Hells Angels MC Adelaide King of Clubs Poker Run

You can’t just stop seeing your mates or going for a ride in a big group because of some extreme legislation that’s meant to be aimed at serious crime; it’s just not the way men behave.

ONCE AGAIN, the overwrought hysterics who make up our State Government sent the SA Police out in numbers to, errr, ummm… I’m not really sure what they were meant to be doing, but whatever it was, there were a lot of them doing it. Disrupting traffic, perhaps? In an afternoon’s ride of about 220 km, they pulled us all over about half a dozen times, followed us, preceded us, breath-tested us, and defected a few of us. Probably took a few photos too. But somehow their hearts weren’t in it, and although some were getting a bit bored and restless as there weren’t enough bikies to go around (an astute observation from Stewie). Overall, it was as though they’d taken a look at some of their expensively gathered intelligence and realised ‘this is just a bunch of blokes out for a ride’. 

Most of us aren’t too concerned if they target those people living the good life in a sea-front palazzo (with half a dozen bikes, a restored Mustang and a Ferrari out back) while on disability pensions. Could be that some of them have a little explaining to do, but they aren’t generally the ones on a poker run.

It was a strange sort of day, with fluoro vests as common as leather ones, the police chopper hovering over the appointed stops like a bloated locust just to make sure we all knew where to go next, and the poker run participants accepting that this is one of those things you have to do. 

Still, as we’ve come to expect, the weather was as close to perfect as you could hope for, and the roads were well chosen. The route took us through the Fleurieu Peninsula, down to Victor Harbor where all the tourists suddenly found themselves with a bewilderingly novel and unexpected photo opportunity. Bikies and police! In the same carpark! Aware of each other, but not really paying that much attention to each other.

One of the younger cops asked me what I was taking photos of. A little wary, and thinking it was fairly obvious, I just told him ‘Anything that looks interesting’, to which he good-naturedly replied ‘Don’t take any of our bikes then, mate, they’re all shit.’ And off he went, smiling broadly.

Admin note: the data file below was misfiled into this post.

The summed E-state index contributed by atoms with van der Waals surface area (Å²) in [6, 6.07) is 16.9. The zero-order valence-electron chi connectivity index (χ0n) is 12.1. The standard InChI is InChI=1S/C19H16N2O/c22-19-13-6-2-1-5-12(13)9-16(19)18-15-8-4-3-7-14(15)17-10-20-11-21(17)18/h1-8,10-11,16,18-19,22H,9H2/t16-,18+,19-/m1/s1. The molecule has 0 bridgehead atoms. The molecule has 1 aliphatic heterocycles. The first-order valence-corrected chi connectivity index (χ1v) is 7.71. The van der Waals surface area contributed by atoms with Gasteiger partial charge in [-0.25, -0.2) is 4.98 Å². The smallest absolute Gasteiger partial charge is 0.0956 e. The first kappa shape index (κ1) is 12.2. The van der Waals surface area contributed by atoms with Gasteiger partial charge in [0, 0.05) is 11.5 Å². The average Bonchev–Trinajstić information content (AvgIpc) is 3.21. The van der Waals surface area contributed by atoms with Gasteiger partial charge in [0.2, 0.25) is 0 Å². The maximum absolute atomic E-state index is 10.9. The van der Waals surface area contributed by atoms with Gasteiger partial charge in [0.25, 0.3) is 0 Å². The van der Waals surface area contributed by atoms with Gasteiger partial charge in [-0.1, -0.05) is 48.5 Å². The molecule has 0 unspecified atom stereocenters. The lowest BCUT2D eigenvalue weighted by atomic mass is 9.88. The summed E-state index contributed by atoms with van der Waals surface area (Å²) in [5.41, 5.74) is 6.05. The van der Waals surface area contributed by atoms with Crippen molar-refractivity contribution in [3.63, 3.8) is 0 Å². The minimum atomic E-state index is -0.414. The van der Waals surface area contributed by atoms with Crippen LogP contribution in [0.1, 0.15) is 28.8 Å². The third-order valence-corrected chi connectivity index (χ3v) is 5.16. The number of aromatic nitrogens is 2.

From there, it was an easy 70 km to Yankalilla, past the Delamere windfarm, and on to Aldinga. The briefest of stops there, and back to Adelaide for drinks and prizes in the usual post poker run contentment. 

There’s nothing quite like sitting back in the vibrant and buzzing bar, pictures of Hells Angels from around the world on the walls, trophies and memorial plaques competing for space, and conversation flowing.

You talk to Tim who’s come over from Melbourne with his mate Darren, riding his new 1125R Buell with the six-speed box and Rotax engine, capable of 265 km/h. 

And HA Josh, a long term Adelaide member, who rode his ’77 rough-on-the-kidneys Shovel on the day. It’s a genuine old school chopper from the days when anyone wanting such a bike pretty much built it himself. The coffin tank, lightened flywheels, hand-built frame and pushbike bell were all okay with the Police, but the oil leak and shortened rear guard proved to be a bit much and the bike was duly and heartlessly defected. Josh used to regularly ride it to Sydney and Melbourne so you can’t imagine this bike just being parked somewhere quiet and forgotten.

Looking at the participants on a day like this, you can’t see people bowing down easily at the spectre of the SA Government’s Serious and Organised Crime (Control) Bill, the one generally known as the Anti Bikie Bill. It’s a threat to all of us, particularly in the way it threatens to limit each citizen’s right to freely choose their own friends and social life. But the Hells Angels MC Adelaide King of Clubs Poker Run continues to be well supported by riders and friends; the club isn’t going away, and the Poker Run isn’t either.

At times like this, we all need to show where our loyalties lie, and support the people who do so much for our chosen lifestyle. There must be a pretty meagre return to the SA Police for all the resources they dedicate to an event like this, resources that could well be directed elsewhere. It can’t be that long before an Oversight Board or Accountability Branch or something similar is going to demand to see proof that this is an effective way of spending tax-payers’ money. Somehow, I don’t think it is.

Words & pics by Chris Randells

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